About two-thirds of all people experience déjà vu at least once in their lives. If you never have, this is what it’s like: Déjà vu is the acute, momentary sensation of having already experienced whatever it is you’re currently doing or seeing. You know that logically this is not possible. Yet another part of your head — you might say a gut feeling located in your head — tells you the opposite.
It could happen anytime. While taking a jaunt down the street to the store, you run into someone, and bam, there it is. Or you’re in the middle of some sort of task at work — something you’ve done a thousand times before — but at this particular moment, it feels more familiar than it ever has.
French for “already seen,” déjà vu is more common in young people, and most individuals first experience it between the ages of six and ten. What separates it from just a normal feeling of familiarity is the fact that you know the familiarity is abnormal. The sensation is strong — too strong for it to make sense. It’s more uncanny and unsettling than it is warm and comforting.
And it has baffled scientists for centuries. The frequency of déjà vu experiences starts to decrease in most people after the age of 25 — when memory problems are actually in the uptick. But this trend could be interpreted as a sign that déjà vu isn’t a problem or disorder, and experiencing it is a normal part of a healthy brain.
With the great leaps in modern psychology research, scientists should now have an explanation for déjà vu, right? Well they might if they found an easier way to study it. There’s no magic wand or tool that will induce it in someone at will. It happens, and then it’s gone. If a researcher happens to be there to take notes and take an MRI or something, great. If not, better luck next time.
Still, there are a few ways to work around this obstacle, leading scientists to formulate a few theories about what causes déjà vu. One is anxiety. A case study of a 23-year-old British man afflicted with constant déjà vu suggests that his condition worsened when he felt more distressed about the experience.
Another idea espoused by Dr. Akira O’Connor, a psychologist at the University of St. Andrews, is tied to more biological reasons. O’Connor told the BBC in January that he believed déjà vu was caused by a “momentary ‘misfiring’ of neurons in the brain,” leading to connections that produced false memories. “Just as we get muscle spasms, or eye twitches,” he said, “it could be that the bit of your brain which sends signals to do with familiarity and memory is firing out of turn.”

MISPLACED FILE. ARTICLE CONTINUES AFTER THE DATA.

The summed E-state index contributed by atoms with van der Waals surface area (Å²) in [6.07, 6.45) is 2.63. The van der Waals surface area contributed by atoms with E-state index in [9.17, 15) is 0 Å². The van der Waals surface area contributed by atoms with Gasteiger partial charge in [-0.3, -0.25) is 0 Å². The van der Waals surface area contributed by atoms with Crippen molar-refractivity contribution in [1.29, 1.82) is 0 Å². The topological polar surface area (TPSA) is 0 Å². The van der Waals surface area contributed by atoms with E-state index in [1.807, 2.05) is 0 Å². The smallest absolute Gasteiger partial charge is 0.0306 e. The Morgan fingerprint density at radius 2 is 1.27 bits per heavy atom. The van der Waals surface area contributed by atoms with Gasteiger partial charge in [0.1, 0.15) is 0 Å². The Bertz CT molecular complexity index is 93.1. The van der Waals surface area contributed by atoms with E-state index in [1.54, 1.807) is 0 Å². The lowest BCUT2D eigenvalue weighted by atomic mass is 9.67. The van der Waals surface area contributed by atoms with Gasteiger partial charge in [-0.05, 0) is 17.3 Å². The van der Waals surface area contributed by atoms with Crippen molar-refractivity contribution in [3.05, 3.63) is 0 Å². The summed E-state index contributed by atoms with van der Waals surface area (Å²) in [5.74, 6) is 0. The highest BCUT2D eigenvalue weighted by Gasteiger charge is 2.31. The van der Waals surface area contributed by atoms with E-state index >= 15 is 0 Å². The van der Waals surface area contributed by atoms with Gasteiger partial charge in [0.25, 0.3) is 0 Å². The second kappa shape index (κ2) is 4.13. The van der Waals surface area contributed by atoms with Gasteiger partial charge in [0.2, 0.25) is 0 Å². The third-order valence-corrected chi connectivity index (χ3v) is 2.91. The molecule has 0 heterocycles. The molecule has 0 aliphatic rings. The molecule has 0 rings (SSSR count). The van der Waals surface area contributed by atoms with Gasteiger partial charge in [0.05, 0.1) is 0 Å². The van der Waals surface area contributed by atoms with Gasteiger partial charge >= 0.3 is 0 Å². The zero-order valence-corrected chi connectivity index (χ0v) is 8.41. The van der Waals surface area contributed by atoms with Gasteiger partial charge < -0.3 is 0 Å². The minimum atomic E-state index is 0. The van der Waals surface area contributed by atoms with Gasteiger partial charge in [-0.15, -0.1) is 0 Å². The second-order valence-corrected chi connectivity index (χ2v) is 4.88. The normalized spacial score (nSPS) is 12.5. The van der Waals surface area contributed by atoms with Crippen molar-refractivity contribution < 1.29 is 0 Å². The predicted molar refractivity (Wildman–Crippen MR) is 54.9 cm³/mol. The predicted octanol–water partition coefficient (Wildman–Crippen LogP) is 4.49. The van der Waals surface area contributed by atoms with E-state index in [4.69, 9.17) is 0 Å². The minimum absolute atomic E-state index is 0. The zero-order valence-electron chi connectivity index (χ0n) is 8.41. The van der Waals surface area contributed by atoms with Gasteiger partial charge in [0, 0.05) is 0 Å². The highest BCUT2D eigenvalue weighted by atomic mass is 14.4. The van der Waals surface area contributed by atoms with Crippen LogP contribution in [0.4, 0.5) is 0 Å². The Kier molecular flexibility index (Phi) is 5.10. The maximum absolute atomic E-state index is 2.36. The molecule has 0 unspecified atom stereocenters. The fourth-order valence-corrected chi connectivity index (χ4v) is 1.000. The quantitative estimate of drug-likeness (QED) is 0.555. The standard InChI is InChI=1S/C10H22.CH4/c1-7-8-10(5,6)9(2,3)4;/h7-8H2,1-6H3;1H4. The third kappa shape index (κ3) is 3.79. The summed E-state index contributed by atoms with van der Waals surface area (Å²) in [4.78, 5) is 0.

Déjà vu seems to be more frequently experienced by epilepsy patients than the rest of the population. This provides a slightly easier path to studying déjà vu by way of neuronal discharges in epileptics. One study seems to pinpoint the rhinal cortex — which is thought to play a role in explicit memory, or the ability to recollect whether something is familiar — as the place in the brain where déjà vu originates, caused by aberrant electrical activity. Unfortunately, that study has never been replicated, and there’s no way to tell whether these results are specific for epileptics, or could be extrapolated to the rest of the population.
Across the Atlantic Ocean, psychologist Anne Cleary at Colorado State thinks of déjà vu with a cognitive lens. She suggests the experience is triggered by a particular object or sensation in the environment, and leads the brain to falsely believe it has experienced the same moment before.
Again, however, the hurdles in studying the phenomenon make it extremely difficult to actually test out this theory and others like it.
So for the most part, déjà vu is a mystery, and will likely stay that way until technology puts us in a place where scientists can study participants’ brains outside the lab. Perhaps the future of brain implant technology will allow people to not just observe brain activity when déjà vu happens, but to trigger it on the spot as well. This would be great for research, but it might also be the perfect way for a team of mad scientists to control the world by raining déjà vu down on us again, and again, and again, and again.